The aftermath of snowy weather can leave behind potholes on streets and highways which is sure to play havoc with tires, wheels and front-end alignments, warns the Tire Industry Safety Council.
"To help minimize the chance of tire and wheel damage, keep tires properly inflated and let a tire dealer or other service professional periodically check for damage," says Council Chairman Donald B. Shea.
Potholes are caused by the repeated freezing and thawing of moisture that seeps through the pavement." Potholes can throw your car's front-end out of alignment, damage your car's wheels, and cause internal damage to your tires that may not be apparent from the outside," Shea says. Keeping tires properly inflated not only improves fuel economy and extends tire life, but also helps reduce damage from potholes and other road hazards, he added.
"When you hit a pothole with an underinflated tire, you can damage the metal wheel of your vehicle," Shea explained. "Conversely, when a tire is overinflated, hitting a pothole can damage the tire itself." Refer to the vehicle owner's manual or placard (affixed to the vehicle door post or glove compartment door) for the proper tire inflation pressure for your vehicle.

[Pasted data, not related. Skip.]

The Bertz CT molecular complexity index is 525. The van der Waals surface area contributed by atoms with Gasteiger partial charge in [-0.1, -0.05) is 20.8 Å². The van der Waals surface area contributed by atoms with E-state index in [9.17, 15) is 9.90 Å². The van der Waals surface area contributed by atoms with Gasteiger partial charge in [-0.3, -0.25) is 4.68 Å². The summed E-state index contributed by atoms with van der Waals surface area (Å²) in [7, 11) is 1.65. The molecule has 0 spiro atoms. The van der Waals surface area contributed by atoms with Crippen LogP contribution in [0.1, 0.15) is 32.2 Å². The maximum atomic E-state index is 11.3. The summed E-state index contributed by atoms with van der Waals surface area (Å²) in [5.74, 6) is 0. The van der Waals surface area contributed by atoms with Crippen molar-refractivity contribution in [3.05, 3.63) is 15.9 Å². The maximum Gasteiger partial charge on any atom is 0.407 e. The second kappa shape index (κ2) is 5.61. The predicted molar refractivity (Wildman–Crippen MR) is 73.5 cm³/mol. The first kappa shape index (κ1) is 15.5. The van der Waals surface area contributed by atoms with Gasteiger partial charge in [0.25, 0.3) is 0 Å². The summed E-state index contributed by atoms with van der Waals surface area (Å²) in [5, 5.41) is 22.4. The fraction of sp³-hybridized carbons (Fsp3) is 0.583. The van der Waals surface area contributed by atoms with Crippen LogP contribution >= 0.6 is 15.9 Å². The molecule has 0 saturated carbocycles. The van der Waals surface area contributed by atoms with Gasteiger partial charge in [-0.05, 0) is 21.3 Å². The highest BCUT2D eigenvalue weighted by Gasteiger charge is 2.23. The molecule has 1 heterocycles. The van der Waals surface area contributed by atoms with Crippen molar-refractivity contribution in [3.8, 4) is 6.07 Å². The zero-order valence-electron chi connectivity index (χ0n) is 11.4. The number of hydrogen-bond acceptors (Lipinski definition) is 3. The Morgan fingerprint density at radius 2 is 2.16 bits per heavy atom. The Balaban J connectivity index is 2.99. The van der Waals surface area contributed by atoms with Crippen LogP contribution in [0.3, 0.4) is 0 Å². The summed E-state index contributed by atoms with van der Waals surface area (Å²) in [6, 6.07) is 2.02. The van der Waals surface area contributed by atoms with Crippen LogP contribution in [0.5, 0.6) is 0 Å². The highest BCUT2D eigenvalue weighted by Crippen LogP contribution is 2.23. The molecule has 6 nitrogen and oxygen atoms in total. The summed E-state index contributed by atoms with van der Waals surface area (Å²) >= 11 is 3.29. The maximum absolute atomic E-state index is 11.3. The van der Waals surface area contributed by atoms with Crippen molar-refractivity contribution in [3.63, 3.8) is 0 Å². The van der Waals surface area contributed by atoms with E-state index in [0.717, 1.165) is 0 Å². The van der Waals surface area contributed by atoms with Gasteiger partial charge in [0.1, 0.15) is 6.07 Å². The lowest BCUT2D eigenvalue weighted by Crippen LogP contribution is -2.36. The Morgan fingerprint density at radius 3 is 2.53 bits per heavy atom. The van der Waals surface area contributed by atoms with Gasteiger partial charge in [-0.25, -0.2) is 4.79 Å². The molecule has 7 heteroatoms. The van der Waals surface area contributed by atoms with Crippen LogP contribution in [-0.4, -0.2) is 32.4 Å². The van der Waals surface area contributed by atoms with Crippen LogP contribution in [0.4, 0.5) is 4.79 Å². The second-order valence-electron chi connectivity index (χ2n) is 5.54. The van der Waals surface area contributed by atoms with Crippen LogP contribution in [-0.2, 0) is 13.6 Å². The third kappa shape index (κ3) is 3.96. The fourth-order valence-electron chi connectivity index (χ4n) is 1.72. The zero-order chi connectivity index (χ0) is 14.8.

Shea advised motorists to observe the road ahead in order to locate potholes and other road hazards before encountering them. "The impact of potholes on tires increases dramatically with speed and can cause hidden, internal damage which could lead to tire failure weeks, or even months, later."
Shea said motorists never should brake during pothole impact. "Instead, apply brakes before hitting a pothole and release them just prior to impact." Braking during impact sets up the tire/wheel assembly for a "solid hit" against the edge of the hole, he explained. Less severe damage occurs when a tire is rolling than when it is skidding over the hole during braking.
Shea also noted that hitting potholes may cause front-end misalignment. "Tires with uneven wear patterns are evidence of misalignment," Shea said. "If detected and corrected in time, you can extend the life of that tire." He advised that if the "feel" of the car's steering changes, have the alignment checked. "Also ask tire service personnel to check shock absorbers and brakes for any problems."
The Council offers a free brochure on tire care for cars and light trucks. To order the guide, send a self-addressed, stamped business-size envelope to: Tire Industry Safety Council, P.O. Box 3147, Medina, OH 44258. The Council also offers a tire care kit which includes an air pressure gauge, a tread depth gauge, four valve caps and a tire care brochure. To order a kit, send a check or money order for $4.00 to the above address.